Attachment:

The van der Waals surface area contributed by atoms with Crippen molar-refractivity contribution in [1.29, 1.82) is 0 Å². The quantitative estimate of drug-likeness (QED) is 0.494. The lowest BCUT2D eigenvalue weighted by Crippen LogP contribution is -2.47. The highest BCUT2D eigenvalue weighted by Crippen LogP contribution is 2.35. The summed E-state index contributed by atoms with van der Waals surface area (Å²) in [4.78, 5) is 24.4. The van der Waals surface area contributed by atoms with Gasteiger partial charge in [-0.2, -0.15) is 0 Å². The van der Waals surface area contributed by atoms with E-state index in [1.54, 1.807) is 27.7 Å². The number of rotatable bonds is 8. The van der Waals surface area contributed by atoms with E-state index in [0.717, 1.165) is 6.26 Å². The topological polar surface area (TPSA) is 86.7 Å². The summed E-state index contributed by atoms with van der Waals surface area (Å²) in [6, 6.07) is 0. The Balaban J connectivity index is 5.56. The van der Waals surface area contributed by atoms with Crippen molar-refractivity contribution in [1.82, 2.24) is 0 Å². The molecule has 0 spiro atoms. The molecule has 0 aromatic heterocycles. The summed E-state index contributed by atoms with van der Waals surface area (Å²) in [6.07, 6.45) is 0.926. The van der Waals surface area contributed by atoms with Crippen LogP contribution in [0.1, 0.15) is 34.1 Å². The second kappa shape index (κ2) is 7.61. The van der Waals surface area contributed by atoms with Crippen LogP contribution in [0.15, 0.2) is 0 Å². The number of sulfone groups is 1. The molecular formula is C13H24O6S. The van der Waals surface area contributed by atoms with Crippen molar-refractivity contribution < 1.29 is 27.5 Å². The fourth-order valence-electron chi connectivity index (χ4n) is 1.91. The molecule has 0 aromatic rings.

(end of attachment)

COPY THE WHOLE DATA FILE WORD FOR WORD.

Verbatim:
The van der Waals surface area contributed by atoms with Crippen molar-refractivity contribution in [1.29, 1.82) is 0 Å². The quantitative estimate of drug-likeness (QED) is 0.494. The lowest BCUT2D eigenvalue weighted by Crippen LogP contribution is -2.47. The highest BCUT2D eigenvalue weighted by Crippen LogP contribution is 2.35. The summed E-state index contributed by atoms with van der Waals surface area (Å²) in [4.78, 5) is 24.4. The van der Waals surface area contributed by atoms with Gasteiger partial charge in [-0.2, -0.15) is 0 Å². The van der Waals surface area contributed by atoms with E-state index in [1.54, 1.807) is 27.7 Å². The number of rotatable bonds is 8. The van der Waals surface area contributed by atoms with E-state index in [0.717, 1.165) is 6.26 Å². The topological polar surface area (TPSA) is 86.7 Å². The summed E-state index contributed by atoms with van der Waals surface area (Å²) in [6, 6.07) is 0. The Balaban J connectivity index is 5.56. The van der Waals surface area contributed by atoms with Crippen molar-refractivity contribution in [1.82, 2.24) is 0 Å². The molecule has 0 spiro atoms. The molecule has 0 aromatic heterocycles. The summed E-state index contributed by atoms with van der Waals surface area (Å²) in [6.07, 6.45) is 0.926. The van der Waals surface area contributed by atoms with Crippen LogP contribution in [0.1, 0.15) is 34.1 Å². The second kappa shape index (κ2) is 7.61. The van der Waals surface area contributed by atoms with Crippen LogP contribution in [0.15, 0.2) is 0 Å². The number of sulfone groups is 1. The molecular formula is C13H24O6S. The van der Waals surface area contributed by atoms with Crippen molar-refractivity contribution < 1.29 is 27.5 Å². The fourth-order valence-electron chi connectivity index (χ4n) is 1.91. The molecule has 0 aromatic rings.